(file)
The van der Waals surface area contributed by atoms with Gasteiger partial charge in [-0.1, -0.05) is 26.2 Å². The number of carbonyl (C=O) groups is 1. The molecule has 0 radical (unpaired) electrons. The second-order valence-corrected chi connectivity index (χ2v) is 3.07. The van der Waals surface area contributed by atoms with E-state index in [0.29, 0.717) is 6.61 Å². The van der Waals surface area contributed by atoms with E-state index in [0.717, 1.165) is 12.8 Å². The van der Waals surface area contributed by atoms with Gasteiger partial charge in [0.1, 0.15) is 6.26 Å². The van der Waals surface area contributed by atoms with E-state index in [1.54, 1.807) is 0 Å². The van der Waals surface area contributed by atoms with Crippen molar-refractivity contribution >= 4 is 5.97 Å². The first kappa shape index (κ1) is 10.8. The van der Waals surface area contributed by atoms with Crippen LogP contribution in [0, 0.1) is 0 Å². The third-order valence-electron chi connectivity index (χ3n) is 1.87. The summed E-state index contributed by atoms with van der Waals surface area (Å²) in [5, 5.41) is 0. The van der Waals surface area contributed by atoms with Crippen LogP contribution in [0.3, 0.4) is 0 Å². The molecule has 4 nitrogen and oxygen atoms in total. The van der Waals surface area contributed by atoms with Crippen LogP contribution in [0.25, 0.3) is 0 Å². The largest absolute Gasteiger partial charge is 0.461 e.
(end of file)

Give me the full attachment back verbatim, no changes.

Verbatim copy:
The van der Waals surface area contributed by atoms with Gasteiger partial charge in [-0.1, -0.05) is 26.2 Å². The number of carbonyl (C=O) groups is 1. The molecule has 0 radical (unpaired) electrons. The second-order valence-corrected chi connectivity index (χ2v) is 3.07. The van der Waals surface area contributed by atoms with E-state index in [0.29, 0.717) is 6.61 Å². The van der Waals surface area contributed by atoms with E-state index in [0.717, 1.165) is 12.8 Å². The van der Waals surface area contributed by atoms with Gasteiger partial charge in [0.1, 0.15) is 6.26 Å². The van der Waals surface area contributed by atoms with E-state index in [1.54, 1.807) is 0 Å². The van der Waals surface area contributed by atoms with Crippen molar-refractivity contribution >= 4 is 5.97 Å². The first kappa shape index (κ1) is 10.8. The van der Waals surface area contributed by atoms with Crippen LogP contribution in [0, 0.1) is 0 Å². The third-order valence-electron chi connectivity index (χ3n) is 1.87. The summed E-state index contributed by atoms with van der Waals surface area (Å²) in [5, 5.41) is 0. The van der Waals surface area contributed by atoms with Crippen LogP contribution in [0.3, 0.4) is 0 Å². The molecule has 4 nitrogen and oxygen atoms in total. The van der Waals surface area contributed by atoms with Crippen LogP contribution in [0.25, 0.3) is 0 Å². The largest absolute Gasteiger partial charge is 0.461 e.